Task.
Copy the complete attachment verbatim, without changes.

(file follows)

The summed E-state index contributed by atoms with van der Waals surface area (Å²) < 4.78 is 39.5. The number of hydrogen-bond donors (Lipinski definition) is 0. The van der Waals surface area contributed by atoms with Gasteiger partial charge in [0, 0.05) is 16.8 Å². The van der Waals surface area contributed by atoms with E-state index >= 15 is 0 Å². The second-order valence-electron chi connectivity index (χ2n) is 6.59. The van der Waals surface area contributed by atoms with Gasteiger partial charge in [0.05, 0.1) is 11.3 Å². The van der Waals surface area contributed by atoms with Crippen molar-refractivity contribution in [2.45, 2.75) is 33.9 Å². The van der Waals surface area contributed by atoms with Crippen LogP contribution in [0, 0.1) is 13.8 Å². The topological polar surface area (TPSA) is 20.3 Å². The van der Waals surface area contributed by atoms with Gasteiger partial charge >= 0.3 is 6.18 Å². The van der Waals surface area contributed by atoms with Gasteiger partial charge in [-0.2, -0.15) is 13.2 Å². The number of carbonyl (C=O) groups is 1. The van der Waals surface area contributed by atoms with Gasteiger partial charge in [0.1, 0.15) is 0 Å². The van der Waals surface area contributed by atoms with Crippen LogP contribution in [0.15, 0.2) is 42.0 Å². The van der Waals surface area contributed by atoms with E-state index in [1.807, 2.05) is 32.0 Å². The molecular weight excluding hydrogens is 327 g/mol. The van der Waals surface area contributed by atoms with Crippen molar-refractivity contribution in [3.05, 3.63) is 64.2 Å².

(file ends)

The summed E-state index contributed by atoms with van der Waals surface area (Å²) < 4.78 is 39.5. The number of hydrogen-bond donors (Lipinski definition) is 0. The van der Waals surface area contributed by atoms with Gasteiger partial charge in [0, 0.05) is 16.8 Å². The van der Waals surface area contributed by atoms with E-state index >= 15 is 0 Å². The second-order valence-electron chi connectivity index (χ2n) is 6.59. The van der Waals surface area contributed by atoms with Gasteiger partial charge in [0.05, 0.1) is 11.3 Å². The van der Waals surface area contributed by atoms with Crippen molar-refractivity contribution in [2.45, 2.75) is 33.9 Å². The van der Waals surface area contributed by atoms with Crippen LogP contribution in [0, 0.1) is 13.8 Å². The topological polar surface area (TPSA) is 20.3 Å². The van der Waals surface area contributed by atoms with Gasteiger partial charge >= 0.3 is 6.18 Å². The van der Waals surface area contributed by atoms with Gasteiger partial charge in [-0.2, -0.15) is 13.2 Å². The number of carbonyl (C=O) groups is 1. The van der Waals surface area contributed by atoms with Gasteiger partial charge in [0.1, 0.15) is 0 Å². The van der Waals surface area contributed by atoms with Crippen LogP contribution in [0.15, 0.2) is 42.0 Å². The van der Waals surface area contributed by atoms with E-state index in [1.807, 2.05) is 32.0 Å². The molecular weight excluding hydrogens is 327 g/mol. The van der Waals surface area contributed by atoms with Crippen molar-refractivity contribution in [3.05, 3.63) is 64.2 Å².